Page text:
According to leading nootropic researchers, true nootropics should not only boost memory and learning ability but should also have virtually no detectable toxicity. Unlike other kinds of psychotropic drugs and supplements, nootropics should have no sedative or stimulant effects and possess negligible side effects. This rules out common supplements such as xanthines (caffeine), as well as brain boosting medications for ADHD, Alzheimer’s and Parkinson’s diseases (17). Often mislabeled as nootropics, drugs such as amphetamines, nicotine and narcolepsy medications all have the potential to offer benefits to the strength athlete outside of their primary usage even though they don’t fall under the nootropic categorization (7, 11). I will focus on the most commonly accepted nootropics per the classifications above, as an exhaustive list of every available drug, supplement, and food ingredient that may benefit the brain in some way is impractical for the purposes of this article.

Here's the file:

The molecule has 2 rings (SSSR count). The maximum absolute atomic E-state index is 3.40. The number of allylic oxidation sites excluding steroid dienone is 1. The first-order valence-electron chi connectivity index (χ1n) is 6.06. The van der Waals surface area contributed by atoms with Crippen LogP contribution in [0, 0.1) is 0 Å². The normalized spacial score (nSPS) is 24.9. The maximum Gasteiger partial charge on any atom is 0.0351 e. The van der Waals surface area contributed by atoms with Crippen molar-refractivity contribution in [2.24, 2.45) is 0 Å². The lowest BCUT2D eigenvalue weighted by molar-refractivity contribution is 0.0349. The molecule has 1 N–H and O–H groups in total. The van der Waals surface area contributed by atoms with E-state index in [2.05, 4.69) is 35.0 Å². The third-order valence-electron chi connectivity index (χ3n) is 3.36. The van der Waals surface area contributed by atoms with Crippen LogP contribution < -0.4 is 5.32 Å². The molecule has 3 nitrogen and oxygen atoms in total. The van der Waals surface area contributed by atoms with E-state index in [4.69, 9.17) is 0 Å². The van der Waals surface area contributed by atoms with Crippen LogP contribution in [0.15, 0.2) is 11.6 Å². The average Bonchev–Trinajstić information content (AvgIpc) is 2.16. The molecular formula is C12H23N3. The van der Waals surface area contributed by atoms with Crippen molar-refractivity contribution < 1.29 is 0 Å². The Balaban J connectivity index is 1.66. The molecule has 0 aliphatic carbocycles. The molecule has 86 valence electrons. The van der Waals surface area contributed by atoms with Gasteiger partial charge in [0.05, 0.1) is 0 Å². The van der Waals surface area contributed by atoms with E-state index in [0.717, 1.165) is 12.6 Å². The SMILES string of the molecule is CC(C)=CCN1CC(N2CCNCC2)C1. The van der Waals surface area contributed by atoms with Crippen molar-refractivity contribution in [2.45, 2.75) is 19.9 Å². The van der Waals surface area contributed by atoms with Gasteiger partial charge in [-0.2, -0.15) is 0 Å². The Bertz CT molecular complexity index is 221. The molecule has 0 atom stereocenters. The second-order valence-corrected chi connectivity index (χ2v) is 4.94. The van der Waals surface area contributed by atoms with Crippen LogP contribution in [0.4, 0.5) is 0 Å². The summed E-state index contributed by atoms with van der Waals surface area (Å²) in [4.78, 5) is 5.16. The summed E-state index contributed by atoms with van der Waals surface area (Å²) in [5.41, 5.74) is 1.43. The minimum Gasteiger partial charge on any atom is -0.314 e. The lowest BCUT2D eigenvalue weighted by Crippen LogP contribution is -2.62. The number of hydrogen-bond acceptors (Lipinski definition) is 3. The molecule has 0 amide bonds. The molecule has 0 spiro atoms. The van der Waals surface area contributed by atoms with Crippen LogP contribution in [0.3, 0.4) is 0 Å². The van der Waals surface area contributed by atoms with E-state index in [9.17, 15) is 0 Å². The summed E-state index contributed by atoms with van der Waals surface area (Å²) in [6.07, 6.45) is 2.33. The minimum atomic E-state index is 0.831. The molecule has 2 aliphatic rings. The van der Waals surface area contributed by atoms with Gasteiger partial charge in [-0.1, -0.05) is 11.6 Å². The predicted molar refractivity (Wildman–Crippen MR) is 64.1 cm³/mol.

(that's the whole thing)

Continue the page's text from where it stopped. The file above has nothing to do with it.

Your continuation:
Do they work, are they safe?

When evaluating the efficacy of true nootropic compounds, some research has shown that mental deterioration is decreased following administration in patients with cognitive disorders, and nootropic supplementation increases cognition following traumatic brain injury. It is generally accepted that the positive effects of these compounds are primarily related to their ability to increase blood flow to the brain, causing increased uptake of glucose and oxygen, as well as increased the production of neurotransmitters, which have been linked to increased attention span, mood, memory, and concentration (2, 15, 16).

There is little data on the long-term effects of nootropic compounds so caution should be taken before shot gunning high doses of the latest-and-greatest nootropic. Specifically, the racetam group of nootropic drugs fit the classification of nootropics in that they offer cognitive enhancement without the risks commonly associated with stimulant based brain boosters, including low overdose risk and few side effects(13, 14). Common side effects that have been noted include headaches, nausea, irritability, and anxiety. These symptoms appear to be unique to the individual’s tolerance to these drugs, as well as influenced by dose.